Unless the clash of opposing forces rooted in


Unless we accept the claim that Lenin’s coup gave birthto an entirely new state, and indeed to a new era in the history ofmankind, we must recognize in today’s Soviet Union the old empire of theRussians — the only empire that survived into the mid 1980’s (Luttwak,1). In their Communist Manifesto of 1848, Karl Marx and FriedrichEngels applied the term communism to a final stage of socialism in whichall class differences would disappear and humankind would live inharmony. Marx and Engels claimed to have discovered a scientificapproach to socialism based on the laws of history. They declared thatthe course of history was determined by the clash of opposing forcesrooted in the economic system and the ownership of property. Just asthe feudal system had given way to capitalism, so in time capitalismwould give way to socialism.

The class struggle of the future would bebetween the bourgeoisie, who were the capitalist employers, and theproletariat, who were the workers. The struggle would end, according toMarx, in the socialist revolution and the attainment of full communism(Groiler’s Encyclopedia). Socialism, of which Marxism-Leninism is a takeoff, originatedin the West. Designed in France and Germany, it was brought into Russiain the middle of the nineteenth century and promptly attracted supportamong the country’s educated, public-minded elite, who at that time werecalled intelligentsia (Pipes, 21). After Revolution broke out overEurope in 1848 the modern working class appeared on the scene as a majorhistorical force. However, Russia remained out of the changes thatEurope was experiencing.

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As a socialist movement and inclination, theRussian Social-Democratic Party continued the traditions of all theRussian Revolutions of the past, with the goal of conquering politicalfreedom (Daniels 7). As early as 1894, when he was twenty-four, Lenin had become arevolutionary agitator and a convinced Marxist. He exhibited his newfaith and his polemical talents in a diatribe of that year against thepeasant-oriented socialism of the Populists led by N.K.

Mikhiaiovsky(Wren, 3). While Marxism had been winning adherents among the Russianrevolutionary intelligentsia for more than a decade previously, aclaimed Marxist party was bit organized until 1898. In that year acongress of nine men met at Minsk to proclaim the establishment of theRussian Social Democratic Worker’s Party.

The Manifesto issued in thename of the congress after the police broke it up was drawn up by theeconomist Peter Struve, a member of the moderate legal Marxist groupwho soon afterward left the Marxist movement altogether. The manifestois indicative of the way Marxism was applied to Russian conditions, andof the special role for the proletariat (Pipes, 11). The first true congress of the Russian Social DemocraticWorkers’ Party was the Second. It convened in Brussels in the summer of1903, but was forced by the interference of the Belgian authorities tomove to London, where the proceedings were concluded.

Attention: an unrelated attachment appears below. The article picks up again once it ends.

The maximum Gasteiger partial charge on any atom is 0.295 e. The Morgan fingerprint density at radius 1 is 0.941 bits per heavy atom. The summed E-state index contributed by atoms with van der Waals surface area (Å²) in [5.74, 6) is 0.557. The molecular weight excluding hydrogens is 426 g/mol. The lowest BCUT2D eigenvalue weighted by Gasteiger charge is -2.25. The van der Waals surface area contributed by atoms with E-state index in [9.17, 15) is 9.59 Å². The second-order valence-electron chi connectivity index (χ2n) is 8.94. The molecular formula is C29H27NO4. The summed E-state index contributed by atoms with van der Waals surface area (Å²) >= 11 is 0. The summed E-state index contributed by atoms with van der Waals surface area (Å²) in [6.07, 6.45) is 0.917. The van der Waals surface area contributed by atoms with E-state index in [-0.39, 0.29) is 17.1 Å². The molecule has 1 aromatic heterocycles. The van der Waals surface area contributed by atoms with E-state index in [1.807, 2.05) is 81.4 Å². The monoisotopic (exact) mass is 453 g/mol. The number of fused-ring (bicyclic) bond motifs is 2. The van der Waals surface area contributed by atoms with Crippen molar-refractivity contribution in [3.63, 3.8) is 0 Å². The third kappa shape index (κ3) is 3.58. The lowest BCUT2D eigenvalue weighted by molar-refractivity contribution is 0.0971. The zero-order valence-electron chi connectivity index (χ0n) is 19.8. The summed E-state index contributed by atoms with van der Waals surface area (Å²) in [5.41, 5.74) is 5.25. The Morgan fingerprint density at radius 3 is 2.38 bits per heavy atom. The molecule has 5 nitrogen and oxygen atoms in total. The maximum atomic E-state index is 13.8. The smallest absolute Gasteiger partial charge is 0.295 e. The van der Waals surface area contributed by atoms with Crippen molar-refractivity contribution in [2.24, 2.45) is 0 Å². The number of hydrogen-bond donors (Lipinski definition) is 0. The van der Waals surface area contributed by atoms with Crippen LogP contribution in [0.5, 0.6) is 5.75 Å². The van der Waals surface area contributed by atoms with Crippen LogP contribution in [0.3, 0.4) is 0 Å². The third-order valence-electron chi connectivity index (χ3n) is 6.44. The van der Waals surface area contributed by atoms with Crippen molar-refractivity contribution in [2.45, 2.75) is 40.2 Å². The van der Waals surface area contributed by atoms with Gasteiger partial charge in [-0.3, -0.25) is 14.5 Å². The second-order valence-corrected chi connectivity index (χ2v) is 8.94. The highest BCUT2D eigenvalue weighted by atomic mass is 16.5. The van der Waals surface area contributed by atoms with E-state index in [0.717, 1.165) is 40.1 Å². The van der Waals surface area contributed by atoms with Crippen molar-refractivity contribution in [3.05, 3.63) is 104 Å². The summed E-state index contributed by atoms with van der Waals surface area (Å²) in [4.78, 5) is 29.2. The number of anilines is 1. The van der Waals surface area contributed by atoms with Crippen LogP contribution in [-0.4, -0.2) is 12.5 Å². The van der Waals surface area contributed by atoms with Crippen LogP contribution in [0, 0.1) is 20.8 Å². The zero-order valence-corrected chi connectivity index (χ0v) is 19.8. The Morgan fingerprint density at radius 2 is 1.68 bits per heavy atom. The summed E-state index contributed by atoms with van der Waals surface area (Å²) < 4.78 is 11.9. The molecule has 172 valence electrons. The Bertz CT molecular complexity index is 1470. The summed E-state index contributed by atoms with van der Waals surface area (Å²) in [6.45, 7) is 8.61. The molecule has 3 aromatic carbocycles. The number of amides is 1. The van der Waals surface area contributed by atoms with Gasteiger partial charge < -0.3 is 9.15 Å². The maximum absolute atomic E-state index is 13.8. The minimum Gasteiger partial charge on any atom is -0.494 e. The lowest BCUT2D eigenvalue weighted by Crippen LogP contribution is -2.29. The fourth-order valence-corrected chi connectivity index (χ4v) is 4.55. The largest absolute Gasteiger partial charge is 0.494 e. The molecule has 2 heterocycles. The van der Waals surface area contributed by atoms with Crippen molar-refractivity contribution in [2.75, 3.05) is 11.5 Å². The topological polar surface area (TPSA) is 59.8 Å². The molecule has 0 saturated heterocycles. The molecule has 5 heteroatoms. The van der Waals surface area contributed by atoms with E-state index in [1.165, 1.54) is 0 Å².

The SecondCongress was the occasion for bitter wrangling among the representativesof various Russian Marxist Factions, and ended in a deep split that wasmainly caused by Lenin — his personality, his drive for power in themovement, and his hard philosophy of the disciplined partyorganization. At the close of the congress Lenin commanded a temporarymajority for his faction and seized upon the label Bolshevik (Russianfor Majority), while his opponents who inclined to the soft or moredemocratic position became known as the Mensheviks or minority(Daniels, 19). Though born only in 1879, Trotsky had gained a leading placeamong the Russian Social-Democrats by the time of the Second partyCongress in 1903. He represented ultra-radical sentiment that could notreconcile itself to Lenin’s stress on the party organization.

Trotskystayed with the Menshevik faction until he joined Lenin in 1917. Fromthat point on, he acomidated himself in large measure to Lenin’sphilosophy of party dictatorship, but his reservations came to thesurface again in the years after his fall from power (Stoessinger, 13). In the months after the Second Congress of the Social DemocraticParty Lenin lost his majority and began organizing a

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